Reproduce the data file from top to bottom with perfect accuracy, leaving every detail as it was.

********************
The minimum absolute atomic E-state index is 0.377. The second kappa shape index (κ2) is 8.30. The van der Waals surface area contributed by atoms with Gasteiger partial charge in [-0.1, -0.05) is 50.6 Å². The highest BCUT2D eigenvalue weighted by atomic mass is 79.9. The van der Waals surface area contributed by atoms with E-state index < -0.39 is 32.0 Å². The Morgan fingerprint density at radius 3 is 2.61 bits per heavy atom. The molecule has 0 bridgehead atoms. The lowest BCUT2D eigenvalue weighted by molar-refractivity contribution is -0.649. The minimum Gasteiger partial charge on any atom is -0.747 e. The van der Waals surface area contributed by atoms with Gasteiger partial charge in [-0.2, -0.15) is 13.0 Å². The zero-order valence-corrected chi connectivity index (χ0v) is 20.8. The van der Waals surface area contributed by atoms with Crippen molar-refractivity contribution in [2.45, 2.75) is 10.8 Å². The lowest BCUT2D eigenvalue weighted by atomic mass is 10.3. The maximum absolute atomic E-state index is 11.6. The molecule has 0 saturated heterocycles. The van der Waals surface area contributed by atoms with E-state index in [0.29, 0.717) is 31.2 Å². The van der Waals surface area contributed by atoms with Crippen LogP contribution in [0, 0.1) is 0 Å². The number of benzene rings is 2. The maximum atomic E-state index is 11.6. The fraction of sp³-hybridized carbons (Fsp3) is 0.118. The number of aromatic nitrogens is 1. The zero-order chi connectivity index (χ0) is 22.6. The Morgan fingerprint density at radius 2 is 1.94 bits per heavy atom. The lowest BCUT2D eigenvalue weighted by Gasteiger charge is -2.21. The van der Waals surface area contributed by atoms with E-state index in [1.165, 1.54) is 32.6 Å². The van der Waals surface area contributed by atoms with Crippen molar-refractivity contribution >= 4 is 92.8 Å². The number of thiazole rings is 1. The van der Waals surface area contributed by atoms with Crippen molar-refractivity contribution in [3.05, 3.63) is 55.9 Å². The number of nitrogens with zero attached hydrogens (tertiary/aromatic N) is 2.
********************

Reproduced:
The minimum absolute atomic E-state index is 0.377. The second kappa shape index (κ2) is 8.30. The van der Waals surface area contributed by atoms with Gasteiger partial charge in [-0.1, -0.05) is 50.6 Å². The highest BCUT2D eigenvalue weighted by atomic mass is 79.9. The van der Waals surface area contributed by atoms with E-state index < -0.39 is 32.0 Å². The Morgan fingerprint density at radius 3 is 2.61 bits per heavy atom. The molecule has 0 bridgehead atoms. The lowest BCUT2D eigenvalue weighted by molar-refractivity contribution is -0.649. The minimum Gasteiger partial charge on any atom is -0.747 e. The van der Waals surface area contributed by atoms with Gasteiger partial charge in [-0.2, -0.15) is 13.0 Å². The zero-order valence-corrected chi connectivity index (χ0v) is 20.8. The van der Waals surface area contributed by atoms with Crippen molar-refractivity contribution in [2.45, 2.75) is 10.8 Å². The lowest BCUT2D eigenvalue weighted by atomic mass is 10.3. The maximum absolute atomic E-state index is 11.6. The molecule has 0 saturated heterocycles. The van der Waals surface area contributed by atoms with E-state index in [0.29, 0.717) is 31.2 Å². The van der Waals surface area contributed by atoms with Crippen LogP contribution in [0, 0.1) is 0 Å². The number of benzene rings is 2. The maximum atomic E-state index is 11.6. The fraction of sp³-hybridized carbons (Fsp3) is 0.118. The number of aromatic nitrogens is 1. The zero-order chi connectivity index (χ0) is 22.6. The Morgan fingerprint density at radius 2 is 1.94 bits per heavy atom. The lowest BCUT2D eigenvalue weighted by Gasteiger charge is -2.21. The van der Waals surface area contributed by atoms with E-state index in [1.165, 1.54) is 32.6 Å². The van der Waals surface area contributed by atoms with Crippen molar-refractivity contribution >= 4 is 92.8 Å². The number of thiazole rings is 1. The van der Waals surface area contributed by atoms with Crippen molar-refractivity contribution in [3.05, 3.63) is 55.9 Å². The number of nitrogens with zero attached hydrogens (tertiary/aromatic N) is 2.